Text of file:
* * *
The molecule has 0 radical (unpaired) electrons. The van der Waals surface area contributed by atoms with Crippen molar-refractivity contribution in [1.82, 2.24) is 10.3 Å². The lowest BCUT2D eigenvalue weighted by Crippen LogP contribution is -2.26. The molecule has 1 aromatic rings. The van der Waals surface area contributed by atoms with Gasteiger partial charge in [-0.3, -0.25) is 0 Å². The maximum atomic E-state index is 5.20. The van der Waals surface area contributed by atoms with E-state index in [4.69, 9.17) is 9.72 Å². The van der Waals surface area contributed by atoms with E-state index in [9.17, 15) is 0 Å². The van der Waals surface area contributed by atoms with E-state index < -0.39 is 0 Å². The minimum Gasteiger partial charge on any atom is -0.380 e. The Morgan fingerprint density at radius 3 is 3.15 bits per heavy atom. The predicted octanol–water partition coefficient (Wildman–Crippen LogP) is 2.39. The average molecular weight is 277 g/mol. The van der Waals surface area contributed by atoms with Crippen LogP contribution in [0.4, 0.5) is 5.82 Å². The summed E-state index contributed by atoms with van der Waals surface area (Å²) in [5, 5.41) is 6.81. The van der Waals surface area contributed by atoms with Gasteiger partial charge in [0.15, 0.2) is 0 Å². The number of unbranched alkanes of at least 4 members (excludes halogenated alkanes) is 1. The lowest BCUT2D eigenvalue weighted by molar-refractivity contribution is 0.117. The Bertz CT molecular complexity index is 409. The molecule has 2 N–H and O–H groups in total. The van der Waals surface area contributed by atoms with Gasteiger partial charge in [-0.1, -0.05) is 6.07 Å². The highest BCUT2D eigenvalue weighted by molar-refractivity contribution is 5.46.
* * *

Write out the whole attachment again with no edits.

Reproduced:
The molecule has 0 radical (unpaired) electrons. The van der Waals surface area contributed by atoms with Crippen molar-refractivity contribution in [1.82, 2.24) is 10.3 Å². The lowest BCUT2D eigenvalue weighted by Crippen LogP contribution is -2.26. The molecule has 1 aromatic rings. The van der Waals surface area contributed by atoms with Gasteiger partial charge in [-0.3, -0.25) is 0 Å². The maximum atomic E-state index is 5.20. The van der Waals surface area contributed by atoms with E-state index in [4.69, 9.17) is 9.72 Å². The van der Waals surface area contributed by atoms with E-state index in [9.17, 15) is 0 Å². The van der Waals surface area contributed by atoms with E-state index < -0.39 is 0 Å². The minimum Gasteiger partial charge on any atom is -0.380 e. The Morgan fingerprint density at radius 3 is 3.15 bits per heavy atom. The predicted octanol–water partition coefficient (Wildman–Crippen LogP) is 2.39. The average molecular weight is 277 g/mol. The van der Waals surface area contributed by atoms with Crippen LogP contribution in [0.4, 0.5) is 5.82 Å². The summed E-state index contributed by atoms with van der Waals surface area (Å²) in [5, 5.41) is 6.81. The van der Waals surface area contributed by atoms with Gasteiger partial charge in [0.15, 0.2) is 0 Å². The number of unbranched alkanes of at least 4 members (excludes halogenated alkanes) is 1. The lowest BCUT2D eigenvalue weighted by molar-refractivity contribution is 0.117. The Bertz CT molecular complexity index is 409. The molecule has 2 N–H and O–H groups in total. The van der Waals surface area contributed by atoms with Gasteiger partial charge in [-0.1, -0.05) is 6.07 Å². The highest BCUT2D eigenvalue weighted by molar-refractivity contribution is 5.46.